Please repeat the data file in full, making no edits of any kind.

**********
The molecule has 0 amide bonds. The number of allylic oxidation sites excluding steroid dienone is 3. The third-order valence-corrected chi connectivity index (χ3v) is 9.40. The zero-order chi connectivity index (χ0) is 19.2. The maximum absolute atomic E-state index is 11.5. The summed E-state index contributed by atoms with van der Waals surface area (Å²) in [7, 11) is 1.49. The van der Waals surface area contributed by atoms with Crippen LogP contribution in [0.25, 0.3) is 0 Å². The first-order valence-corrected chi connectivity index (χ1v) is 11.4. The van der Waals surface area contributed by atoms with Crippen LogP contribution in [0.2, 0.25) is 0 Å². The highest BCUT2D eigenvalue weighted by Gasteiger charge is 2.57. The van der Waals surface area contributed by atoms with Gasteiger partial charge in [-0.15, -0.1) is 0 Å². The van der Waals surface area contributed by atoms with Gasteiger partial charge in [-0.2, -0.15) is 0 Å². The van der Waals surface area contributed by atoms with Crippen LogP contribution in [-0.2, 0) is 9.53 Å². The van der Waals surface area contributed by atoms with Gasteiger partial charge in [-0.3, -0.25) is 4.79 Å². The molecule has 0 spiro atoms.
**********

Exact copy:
The molecule has 0 amide bonds. The number of allylic oxidation sites excluding steroid dienone is 3. The third-order valence-corrected chi connectivity index (χ3v) is 9.40. The zero-order chi connectivity index (χ0) is 19.2. The maximum absolute atomic E-state index is 11.5. The summed E-state index contributed by atoms with van der Waals surface area (Å²) in [7, 11) is 1.49. The van der Waals surface area contributed by atoms with Crippen LogP contribution in [0.25, 0.3) is 0 Å². The first-order valence-corrected chi connectivity index (χ1v) is 11.4. The van der Waals surface area contributed by atoms with Crippen LogP contribution in [0.2, 0.25) is 0 Å². The highest BCUT2D eigenvalue weighted by Gasteiger charge is 2.57. The van der Waals surface area contributed by atoms with Gasteiger partial charge in [-0.15, -0.1) is 0 Å². The van der Waals surface area contributed by atoms with Gasteiger partial charge in [-0.2, -0.15) is 0 Å². The van der Waals surface area contributed by atoms with Crippen LogP contribution in [-0.2, 0) is 9.53 Å². The van der Waals surface area contributed by atoms with Gasteiger partial charge in [-0.3, -0.25) is 4.79 Å². The molecule has 0 spiro atoms.